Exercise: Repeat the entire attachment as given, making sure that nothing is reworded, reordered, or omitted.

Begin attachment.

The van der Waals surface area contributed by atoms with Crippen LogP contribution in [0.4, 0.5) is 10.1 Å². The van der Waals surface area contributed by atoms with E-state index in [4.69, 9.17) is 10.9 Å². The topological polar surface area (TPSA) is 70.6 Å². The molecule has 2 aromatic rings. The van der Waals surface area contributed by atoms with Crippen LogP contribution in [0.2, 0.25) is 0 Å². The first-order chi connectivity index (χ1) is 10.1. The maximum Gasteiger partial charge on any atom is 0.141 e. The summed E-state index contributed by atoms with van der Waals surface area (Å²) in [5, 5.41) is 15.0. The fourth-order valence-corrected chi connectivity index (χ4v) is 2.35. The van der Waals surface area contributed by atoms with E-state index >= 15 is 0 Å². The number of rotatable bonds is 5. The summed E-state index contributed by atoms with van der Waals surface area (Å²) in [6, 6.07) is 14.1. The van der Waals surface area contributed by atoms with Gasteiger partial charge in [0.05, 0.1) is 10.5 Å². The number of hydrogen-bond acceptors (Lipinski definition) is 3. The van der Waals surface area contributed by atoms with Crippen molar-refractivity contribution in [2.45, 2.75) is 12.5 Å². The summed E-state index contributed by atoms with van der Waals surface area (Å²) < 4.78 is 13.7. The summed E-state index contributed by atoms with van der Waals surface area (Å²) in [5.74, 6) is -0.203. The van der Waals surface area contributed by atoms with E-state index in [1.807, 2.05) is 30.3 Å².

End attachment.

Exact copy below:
The van der Waals surface area contributed by atoms with Crippen LogP contribution in [0.4, 0.5) is 10.1 Å². The van der Waals surface area contributed by atoms with E-state index in [4.69, 9.17) is 10.9 Å². The topological polar surface area (TPSA) is 70.6 Å². The molecule has 2 aromatic rings. The van der Waals surface area contributed by atoms with Crippen LogP contribution in [0.2, 0.25) is 0 Å². The first-order chi connectivity index (χ1) is 10.1. The maximum Gasteiger partial charge on any atom is 0.141 e. The summed E-state index contributed by atoms with van der Waals surface area (Å²) in [5, 5.41) is 15.0. The fourth-order valence-corrected chi connectivity index (χ4v) is 2.35. The van der Waals surface area contributed by atoms with E-state index >= 15 is 0 Å². The number of rotatable bonds is 5. The summed E-state index contributed by atoms with van der Waals surface area (Å²) in [6, 6.07) is 14.1. The van der Waals surface area contributed by atoms with Gasteiger partial charge in [0.05, 0.1) is 10.5 Å². The number of hydrogen-bond acceptors (Lipinski definition) is 3. The van der Waals surface area contributed by atoms with Crippen molar-refractivity contribution in [2.45, 2.75) is 12.5 Å². The summed E-state index contributed by atoms with van der Waals surface area (Å²) < 4.78 is 13.7. The summed E-state index contributed by atoms with van der Waals surface area (Å²) in [5.74, 6) is -0.203. The van der Waals surface area contributed by atoms with E-state index in [1.807, 2.05) is 30.3 Å².